2. Conversely, we tend to underestimate the cost of a new home. The latest upgrades in a kitchen and master bathroom will add to the cost of a new house. Plus, that extra bedroom could come in handy for guests or make the perfect office. Sure, they may be worth it, but let’s budget for them.
If you are considering a new home, a smaller place can reduce utilities, but factor in the cost of a monthly HOA if the community you are interested in is governed by one.
3. Will you owe taxes? Most individuals and couples can exclude the first $250,000 and $500,000, respectively, in profits from taxes. Generally speaking, you must have owned the house and have used it as your primary residence over the last two years.
As with any tax matters, complexities may arise. Please feel free to consult with your tax preparer.
4. Factor in the costs to move. Moving is not cheap. You will have expenses related to selling your home, buying a new home, and moving to a new location.
According to Moving.com, the average cost of a long distance move is $4,890, based on a two to three-bedroom move of approximately 7,500 pounds with a distance of 1,000 miles.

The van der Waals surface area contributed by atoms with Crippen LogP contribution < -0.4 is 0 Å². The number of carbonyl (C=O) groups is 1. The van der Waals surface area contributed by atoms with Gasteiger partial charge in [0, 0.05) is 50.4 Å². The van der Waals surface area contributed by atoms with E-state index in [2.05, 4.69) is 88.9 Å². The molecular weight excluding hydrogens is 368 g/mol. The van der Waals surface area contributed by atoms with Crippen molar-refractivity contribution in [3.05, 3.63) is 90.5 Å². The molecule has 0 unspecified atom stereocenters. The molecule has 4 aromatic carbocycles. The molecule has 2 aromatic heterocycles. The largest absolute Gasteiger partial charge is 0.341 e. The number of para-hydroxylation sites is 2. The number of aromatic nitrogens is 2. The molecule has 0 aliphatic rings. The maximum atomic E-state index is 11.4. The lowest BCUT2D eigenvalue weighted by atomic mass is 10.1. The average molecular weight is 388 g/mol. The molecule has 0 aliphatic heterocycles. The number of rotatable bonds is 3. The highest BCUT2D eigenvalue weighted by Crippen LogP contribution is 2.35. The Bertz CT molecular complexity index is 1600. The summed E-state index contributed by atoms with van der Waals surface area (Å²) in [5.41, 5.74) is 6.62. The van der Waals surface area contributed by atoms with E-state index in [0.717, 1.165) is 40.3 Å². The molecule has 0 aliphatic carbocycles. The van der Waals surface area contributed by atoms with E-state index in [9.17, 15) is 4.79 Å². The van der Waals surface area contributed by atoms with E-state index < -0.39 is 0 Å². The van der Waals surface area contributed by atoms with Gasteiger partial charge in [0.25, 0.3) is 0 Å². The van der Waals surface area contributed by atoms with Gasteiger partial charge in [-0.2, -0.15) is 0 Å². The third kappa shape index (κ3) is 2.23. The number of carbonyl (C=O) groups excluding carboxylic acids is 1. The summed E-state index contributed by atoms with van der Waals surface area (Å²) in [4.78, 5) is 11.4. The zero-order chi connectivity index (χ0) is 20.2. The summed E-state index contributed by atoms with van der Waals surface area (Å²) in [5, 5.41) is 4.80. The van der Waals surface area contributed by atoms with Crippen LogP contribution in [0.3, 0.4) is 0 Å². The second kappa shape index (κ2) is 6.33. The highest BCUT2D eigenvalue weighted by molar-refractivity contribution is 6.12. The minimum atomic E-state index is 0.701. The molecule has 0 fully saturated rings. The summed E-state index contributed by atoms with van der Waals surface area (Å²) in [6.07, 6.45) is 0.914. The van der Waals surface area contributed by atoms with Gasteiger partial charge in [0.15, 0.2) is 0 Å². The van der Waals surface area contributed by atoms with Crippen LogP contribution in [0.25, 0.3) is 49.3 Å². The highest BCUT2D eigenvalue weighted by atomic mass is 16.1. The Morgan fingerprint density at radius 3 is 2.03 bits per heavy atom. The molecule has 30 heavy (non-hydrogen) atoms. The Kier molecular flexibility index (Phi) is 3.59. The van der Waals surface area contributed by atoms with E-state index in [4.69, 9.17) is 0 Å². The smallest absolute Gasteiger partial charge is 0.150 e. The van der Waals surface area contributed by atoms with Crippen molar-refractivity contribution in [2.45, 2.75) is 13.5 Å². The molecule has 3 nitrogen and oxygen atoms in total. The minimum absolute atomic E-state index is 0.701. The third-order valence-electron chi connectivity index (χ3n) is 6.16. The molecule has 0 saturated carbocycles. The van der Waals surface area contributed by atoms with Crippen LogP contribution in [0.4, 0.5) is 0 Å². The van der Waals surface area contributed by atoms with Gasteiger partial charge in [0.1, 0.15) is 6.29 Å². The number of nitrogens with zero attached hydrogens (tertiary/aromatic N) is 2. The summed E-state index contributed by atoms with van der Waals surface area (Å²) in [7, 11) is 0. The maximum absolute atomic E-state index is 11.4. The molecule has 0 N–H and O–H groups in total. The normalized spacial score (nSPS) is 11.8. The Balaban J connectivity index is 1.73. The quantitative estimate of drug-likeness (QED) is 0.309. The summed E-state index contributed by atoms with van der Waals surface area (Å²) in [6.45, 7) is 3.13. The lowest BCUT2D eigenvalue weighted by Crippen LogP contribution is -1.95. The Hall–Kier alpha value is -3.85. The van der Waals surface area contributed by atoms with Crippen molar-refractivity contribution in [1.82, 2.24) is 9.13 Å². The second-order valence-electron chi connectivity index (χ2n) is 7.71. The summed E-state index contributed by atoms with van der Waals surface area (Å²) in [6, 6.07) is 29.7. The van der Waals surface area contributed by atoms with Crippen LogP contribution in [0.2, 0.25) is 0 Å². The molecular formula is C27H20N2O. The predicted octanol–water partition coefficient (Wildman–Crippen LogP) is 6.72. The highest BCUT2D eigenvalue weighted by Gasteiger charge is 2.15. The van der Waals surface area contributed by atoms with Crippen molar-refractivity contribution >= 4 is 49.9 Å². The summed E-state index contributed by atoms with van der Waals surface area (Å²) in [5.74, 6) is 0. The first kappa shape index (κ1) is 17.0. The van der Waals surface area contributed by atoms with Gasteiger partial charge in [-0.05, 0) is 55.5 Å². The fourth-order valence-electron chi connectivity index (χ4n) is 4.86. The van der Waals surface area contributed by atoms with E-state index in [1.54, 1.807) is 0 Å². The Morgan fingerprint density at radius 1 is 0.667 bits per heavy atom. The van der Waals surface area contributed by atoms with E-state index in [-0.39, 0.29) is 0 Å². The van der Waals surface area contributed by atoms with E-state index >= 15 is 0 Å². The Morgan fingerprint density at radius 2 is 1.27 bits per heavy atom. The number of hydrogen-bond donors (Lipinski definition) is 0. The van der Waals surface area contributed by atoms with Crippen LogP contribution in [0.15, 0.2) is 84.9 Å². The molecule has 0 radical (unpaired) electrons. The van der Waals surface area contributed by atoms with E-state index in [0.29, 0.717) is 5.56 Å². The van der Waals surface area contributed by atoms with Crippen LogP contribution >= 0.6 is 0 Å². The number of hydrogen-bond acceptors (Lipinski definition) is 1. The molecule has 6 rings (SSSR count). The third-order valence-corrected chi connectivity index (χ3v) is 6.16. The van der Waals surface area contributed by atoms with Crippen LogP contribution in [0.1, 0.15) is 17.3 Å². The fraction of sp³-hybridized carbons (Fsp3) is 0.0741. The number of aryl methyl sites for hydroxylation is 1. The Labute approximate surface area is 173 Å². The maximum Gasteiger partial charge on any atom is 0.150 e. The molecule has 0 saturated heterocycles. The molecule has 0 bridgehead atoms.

5. Time to declutter. You may look forward to downsizing, but that means less space for your pictures, art, furniture, heirlooms, and more. Parting with long-term possessions can be a difficult process for some folks.
6. Less space may feel cramped. Do you entertain friends and family often? Have you become accustomed to extra space? Do you sometimes have overnight guests?
You may miss the big family room or dining room in smaller quarters, and you’ll have less space when family or friends join you for an extended visit. Many folks will decide to stay in their home. For others, a change is welcome. My goal is to help provide you with some of the advantages and drawbacks as you consider a life-changing decision